Other formats, like a functional resume or combination resume, include these same elements but in a different layout. A functional resume groups your experience and responsibilities not by role but by skill, and lists your jobs and education at the bottom. A combination resume, on the other hand, is a mix between a functional resume and a chronological resume, highlighting both your skills and experience in equal measure. Both of these layouts are less common than a chronological resume and are used most often by career changers, people with unique career paths, and people who have taken long breaks between jobs.
How Do You Write a Chronological Resume?
The best course of action for writing a chronological resume is to start off with a rough outline (or use a template). In your head or on paper, list out every work-related experience you’ve had. Based on that information, decide how you want to sort that information and how many “sections” of your resume you want to create. You’ll most likely include several or all of the sections listed in bullets above (more or less in that order).
Once you know the layout, start to plug in your information in reverse chronological order, including with each job you’ve had your title, company (and sometimes company location), dates of employment, and three to five bullet points explaining what you achieved and the skills you built in that position.
If you’ve never written a resume before, definitely take a look at this comprehensive guide to making a resume for more thorough advice.
What Does a Chronological Resume Look Like?
OK, so this all sounds good and dandy to you, but you’re still not sure exactly what this looks like in practice. Don’t fret—here’s a sample chronological resume you can use as a reference when you decide to make your own.
Anything Else I Should Know About a Chronological Resume?
How you format your resume is only half the battle. The other half is about making sure the content itself is in tip top shape—because that’s what recruiters are reading, after all. This means that your bullet points should start off with strong action verbs and showcase your accomplishments rather than just your duties.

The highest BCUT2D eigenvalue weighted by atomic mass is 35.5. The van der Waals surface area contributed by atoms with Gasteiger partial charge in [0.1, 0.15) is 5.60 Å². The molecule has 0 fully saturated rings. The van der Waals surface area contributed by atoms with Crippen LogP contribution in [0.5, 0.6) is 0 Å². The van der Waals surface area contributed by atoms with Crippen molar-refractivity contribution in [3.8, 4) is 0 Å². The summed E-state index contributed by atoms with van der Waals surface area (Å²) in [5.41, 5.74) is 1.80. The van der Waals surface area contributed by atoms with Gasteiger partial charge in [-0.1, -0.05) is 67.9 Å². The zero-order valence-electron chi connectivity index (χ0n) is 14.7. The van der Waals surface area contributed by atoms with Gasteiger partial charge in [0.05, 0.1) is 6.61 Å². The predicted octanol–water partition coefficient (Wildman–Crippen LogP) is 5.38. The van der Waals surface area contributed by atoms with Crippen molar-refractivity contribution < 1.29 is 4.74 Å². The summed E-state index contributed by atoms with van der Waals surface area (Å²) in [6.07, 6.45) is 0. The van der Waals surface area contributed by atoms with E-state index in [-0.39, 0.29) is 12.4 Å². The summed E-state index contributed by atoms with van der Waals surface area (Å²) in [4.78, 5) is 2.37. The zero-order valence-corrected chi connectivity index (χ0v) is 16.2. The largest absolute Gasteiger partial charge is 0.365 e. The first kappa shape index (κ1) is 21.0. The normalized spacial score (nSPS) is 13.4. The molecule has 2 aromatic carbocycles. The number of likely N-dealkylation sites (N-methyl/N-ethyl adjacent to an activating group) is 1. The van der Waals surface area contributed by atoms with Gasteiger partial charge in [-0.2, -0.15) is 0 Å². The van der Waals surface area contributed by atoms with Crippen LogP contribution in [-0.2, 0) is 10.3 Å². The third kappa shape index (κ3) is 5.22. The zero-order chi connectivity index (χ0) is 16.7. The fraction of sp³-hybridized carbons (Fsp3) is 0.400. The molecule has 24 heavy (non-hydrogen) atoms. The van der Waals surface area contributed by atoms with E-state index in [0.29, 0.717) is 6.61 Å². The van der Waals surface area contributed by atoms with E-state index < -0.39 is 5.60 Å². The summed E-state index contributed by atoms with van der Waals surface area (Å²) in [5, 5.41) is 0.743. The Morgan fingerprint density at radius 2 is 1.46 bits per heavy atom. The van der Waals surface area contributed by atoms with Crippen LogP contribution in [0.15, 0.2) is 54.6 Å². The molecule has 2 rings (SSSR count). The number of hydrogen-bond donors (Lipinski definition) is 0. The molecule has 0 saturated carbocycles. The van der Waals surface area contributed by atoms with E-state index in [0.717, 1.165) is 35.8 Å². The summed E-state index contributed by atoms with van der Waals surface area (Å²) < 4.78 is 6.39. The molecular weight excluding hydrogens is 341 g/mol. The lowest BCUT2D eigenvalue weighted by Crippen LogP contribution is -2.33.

Don’t forget to tailor your resume to the role you’re applying for—make sure your bullet points match up with the qualifications and responsibilities in the job description, and that you’re including relevant keywords the company’s applicant tracking system, or ATS, may be scanning for. And of course, check (and double check) your information for spelling and grammar mistakes.
One more note: Try keeping your resume to one page, unless you’re at least a decade into your career. Hiring managers love to skim resumes, and long ones tend to turn them off. Save all the little details you can’t fit into your resume for your cover letter and interviews.
Photo of person on laptop with headphones courtesy of Westend61/Getty Images.
Previously an editor for The Muse, Alyse is proud to prove that yes, English majors can change the world. She’s written almost 500 articles for The Muse on anything from productivity tips to cover letters to bad bosses to cool career changers, many of which have been featured in Fast Company, Forbes, Inc., CNBC's Make It, USA Today College, Lifehacker, Mashable, and more. She calls many places home, including Illinois where she grew up and the small town of Hamilton where she attended Colgate University, but she was born to be a New Yorker. In addition to being an avid writer and reader, Alyse loves to dance, both professionally and while waiting for the subway.More from this Author